AUSTIN, Texas — As of March 30, Austin city officials have confirmed that the number of people who have tested positive for coronavirus in the Austin-Travis County area is now 206. Two deaths have been reported.
The age ranges of the first 206 cases included:
- 0-1 – 1
- 1-9 – 1
- 10-19 – 3
- 20-29 – 45
- 30-39 – 53
- 40-49 – 39
- 50-59 – 37
- 60-69 – 16
- 70-79 – 8
- 80 and over – 3
On Friday, March 27, Austin-Travis County confirmed one death caused by the virus, a woman in her 70s. On Monday, March 30, officials confirmed a second death, a woman in her 80s.
On Tuesday, March 17, Austin-Travis County did not have confirmation that the area is in Austin Public Health's "Phase 5" of response due to community spread, but the City said we should act as if we have knowledge that we are in Phase 5 as of March 17. The city has removed that messaging.
Austin-Travis County's five-phase plan is as followed:
Phase 1: Persons Under Monitoring
Phase 2: Persons Under Investigation (Testing in Progress)
Phase 3: Confirmed Case (No Person-to-Person spread)
Phase 4: Limited Person-to-Person Spread (Close/Household Contacts)
Phase 5: Person-to-Person Spread in the Community
APH is actively monitoring the evolving situation in coordination with the Texas Department of State Health Services, the Centers for Disease Control and Prevention (CDC), and local and regional public health and healthcare agencies.
Little is known about every person who has tested positive so far in the community.
Early in the morning of March 13, APH said the area's first two "presumptive positive" cases were confirmed in Austin.
City leaders urged the Austin-area public to not "panic," but to prepare and practice personal hygiene.
The City of Austin said the three cases confirmed on Friday were not believed to be community spread. This means the illness did not come from an infected person that they came in contact with, health officials said. "Presumptive positive" means that a specimen tested locally and is positive, but the result has not yet been confirmed by the Centers for Disease Control and Prevention.
One of the patients is a man in his 60s who is currently hospitalized, Dr. Mark Escott, Austin-Travis County interim medical authority, confirmed at a press conference Friday. He was transferred from a different, rural hospital in a different region before he was diagnosed in Austin, APH said. He is currently in the intensive care unit.
Another patient is a woman in her 30s who is quarantined at a home in Austin, Escott said. The woman, who is not an Austin native, is believed to have contracted the virus in Houston.
Neither of the cases are connected. Both patients' tests were sent to a state lab, and Escott said one of the test results was received within about 12 hours. As the APH consistently monitors the patients, officials said the department is working around the clock to figure out who the patients may have come into contact with.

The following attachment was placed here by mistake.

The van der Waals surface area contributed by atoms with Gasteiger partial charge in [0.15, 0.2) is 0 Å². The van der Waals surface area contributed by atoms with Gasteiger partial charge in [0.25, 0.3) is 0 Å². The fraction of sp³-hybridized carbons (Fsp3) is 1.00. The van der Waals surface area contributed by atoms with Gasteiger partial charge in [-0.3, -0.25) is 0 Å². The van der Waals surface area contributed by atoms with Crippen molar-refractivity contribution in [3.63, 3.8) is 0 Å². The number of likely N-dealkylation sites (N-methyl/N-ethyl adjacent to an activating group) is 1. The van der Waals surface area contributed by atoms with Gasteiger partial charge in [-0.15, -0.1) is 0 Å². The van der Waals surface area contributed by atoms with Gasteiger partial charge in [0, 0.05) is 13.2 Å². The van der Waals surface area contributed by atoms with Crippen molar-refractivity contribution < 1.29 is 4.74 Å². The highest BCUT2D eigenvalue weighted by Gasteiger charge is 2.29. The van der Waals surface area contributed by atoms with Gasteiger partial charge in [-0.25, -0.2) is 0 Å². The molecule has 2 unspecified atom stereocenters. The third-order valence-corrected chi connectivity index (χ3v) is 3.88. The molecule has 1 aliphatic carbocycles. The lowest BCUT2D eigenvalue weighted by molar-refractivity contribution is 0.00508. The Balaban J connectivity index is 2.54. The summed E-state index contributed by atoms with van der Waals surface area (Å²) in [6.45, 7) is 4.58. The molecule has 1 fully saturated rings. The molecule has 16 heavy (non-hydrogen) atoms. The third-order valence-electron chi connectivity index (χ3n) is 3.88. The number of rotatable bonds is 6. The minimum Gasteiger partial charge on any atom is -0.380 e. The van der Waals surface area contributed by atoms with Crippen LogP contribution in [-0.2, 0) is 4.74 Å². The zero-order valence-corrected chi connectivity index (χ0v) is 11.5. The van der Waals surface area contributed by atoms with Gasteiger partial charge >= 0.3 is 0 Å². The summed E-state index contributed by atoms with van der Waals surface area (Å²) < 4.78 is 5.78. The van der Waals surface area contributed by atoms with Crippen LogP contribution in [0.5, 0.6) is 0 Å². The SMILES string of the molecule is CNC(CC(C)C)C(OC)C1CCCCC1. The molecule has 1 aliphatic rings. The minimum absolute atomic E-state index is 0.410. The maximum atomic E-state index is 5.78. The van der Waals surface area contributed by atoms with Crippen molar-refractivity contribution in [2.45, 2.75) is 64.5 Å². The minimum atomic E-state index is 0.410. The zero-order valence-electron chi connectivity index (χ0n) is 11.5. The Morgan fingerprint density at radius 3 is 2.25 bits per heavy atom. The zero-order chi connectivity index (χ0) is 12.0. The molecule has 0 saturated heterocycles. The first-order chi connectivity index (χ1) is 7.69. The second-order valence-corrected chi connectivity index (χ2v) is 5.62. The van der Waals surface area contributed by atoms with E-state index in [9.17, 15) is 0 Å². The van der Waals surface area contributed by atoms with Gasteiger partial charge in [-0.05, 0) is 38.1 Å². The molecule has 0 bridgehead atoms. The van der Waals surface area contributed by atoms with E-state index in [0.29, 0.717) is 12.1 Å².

Hours after the University of Texas at Austin announced that classes were canceled March 13, UT President Greg Fenves shared that his wife tested positive for coronavirus. It is unclear if this case is included in one of the three total cases the City of Austin posted online. Fenves himself was also tested for the virus, but his testing reported negative.
Escott said these cases are "concerning but not surprising and we have been prepared for the arrival of COVID-19 in our area."
“It is critical that the community continue to heed our recommendations and take personal hygiene seriously. This will be the key to ensuring that this virus doesn’t spread," he said.
"Now is not the time to panic, but to begin preparing," said Travis County Judge Sarah Eckhardt. She said now is the time to do what "our mommas" taught us, and practice good hygiene.
APH said the public is encouraged to limit the spread of the disease by following these practices:
- Wash your hands often with soap and water for at least 20 seconds. If soap and water are unavailable, use an alcohol-based hand sanitizer.
- Avoid touching your eyes, nose, and mouth with unwashed hands.
- Avoid close contact with people who are sick.
- Stay home when you are sick.
- Cough or sneeze into your elbow or use a tissue to cover it, then throw the tissue in the trash.
- Clean and disinfect frequently touched objects and surfaces
Escott said, "we have people around the world trying to identify a medication" or a vaccine. Until then, he said, the community must use their strongest defenses: Wash your hands, don't touch your face, cough into your elbow and stay home if you're sick.
On March 12, the City extended the local disaster declaration over coronavirus concerns through April 5. The declaration clears the way for overtime pay for public health employees and opens funding for additional resources if needed, such as 24-hour operations.
APH leaders are working to "enhance community preparedness" and are evaluating additional protections for the community.
Symptoms of coronavirus include fever, coughing and shortness of breath within two to 14 days after exposure.
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